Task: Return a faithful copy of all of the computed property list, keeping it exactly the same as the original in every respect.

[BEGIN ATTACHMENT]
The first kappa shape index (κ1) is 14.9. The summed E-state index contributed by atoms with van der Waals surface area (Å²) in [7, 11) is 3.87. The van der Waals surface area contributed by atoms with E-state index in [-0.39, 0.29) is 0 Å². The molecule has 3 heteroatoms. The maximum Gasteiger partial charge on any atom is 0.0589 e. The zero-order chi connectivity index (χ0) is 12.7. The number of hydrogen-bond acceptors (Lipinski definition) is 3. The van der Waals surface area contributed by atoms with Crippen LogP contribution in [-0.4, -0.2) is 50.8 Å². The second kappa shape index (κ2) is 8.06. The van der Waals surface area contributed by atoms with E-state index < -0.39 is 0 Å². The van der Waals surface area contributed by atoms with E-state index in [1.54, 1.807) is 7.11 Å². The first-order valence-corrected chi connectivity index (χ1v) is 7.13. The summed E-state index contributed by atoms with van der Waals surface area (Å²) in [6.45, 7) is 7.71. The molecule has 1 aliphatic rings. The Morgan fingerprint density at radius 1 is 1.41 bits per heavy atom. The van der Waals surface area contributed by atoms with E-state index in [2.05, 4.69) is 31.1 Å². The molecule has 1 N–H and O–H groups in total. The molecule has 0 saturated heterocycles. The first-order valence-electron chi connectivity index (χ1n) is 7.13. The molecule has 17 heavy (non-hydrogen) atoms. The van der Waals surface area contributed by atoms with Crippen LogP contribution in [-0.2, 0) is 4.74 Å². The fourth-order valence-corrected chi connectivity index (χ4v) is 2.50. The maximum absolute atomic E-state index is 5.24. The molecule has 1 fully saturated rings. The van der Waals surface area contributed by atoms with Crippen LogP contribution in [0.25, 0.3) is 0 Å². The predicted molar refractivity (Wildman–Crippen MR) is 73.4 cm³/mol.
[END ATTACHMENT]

The first kappa shape index (κ1) is 14.9. The summed E-state index contributed by atoms with van der Waals surface area (Å²) in [7, 11) is 3.87. The van der Waals surface area contributed by atoms with E-state index in [-0.39, 0.29) is 0 Å². The molecule has 3 heteroatoms. The maximum Gasteiger partial charge on any atom is 0.0589 e. The zero-order chi connectivity index (χ0) is 12.7. The number of hydrogen-bond acceptors (Lipinski definition) is 3. The van der Waals surface area contributed by atoms with Crippen LogP contribution in [-0.4, -0.2) is 50.8 Å². The second kappa shape index (κ2) is 8.06. The van der Waals surface area contributed by atoms with E-state index < -0.39 is 0 Å². The van der Waals surface area contributed by atoms with E-state index in [1.54, 1.807) is 7.11 Å². The first-order valence-corrected chi connectivity index (χ1v) is 7.13. The summed E-state index contributed by atoms with van der Waals surface area (Å²) in [6.45, 7) is 7.71. The molecule has 1 aliphatic rings. The Morgan fingerprint density at radius 1 is 1.41 bits per heavy atom. The van der Waals surface area contributed by atoms with E-state index in [2.05, 4.69) is 31.1 Å². The molecule has 1 N–H and O–H groups in total. The molecule has 0 saturated heterocycles. The first-order valence-electron chi connectivity index (χ1n) is 7.13. The molecule has 17 heavy (non-hydrogen) atoms. The van der Waals surface area contributed by atoms with Crippen LogP contribution in [-0.2, 0) is 4.74 Å². The fourth-order valence-corrected chi connectivity index (χ4v) is 2.50. The maximum absolute atomic E-state index is 5.24. The molecule has 1 fully saturated rings. The van der Waals surface area contributed by atoms with Crippen LogP contribution in [0.25, 0.3) is 0 Å². The predicted molar refractivity (Wildman–Crippen MR) is 73.4 cm³/mol.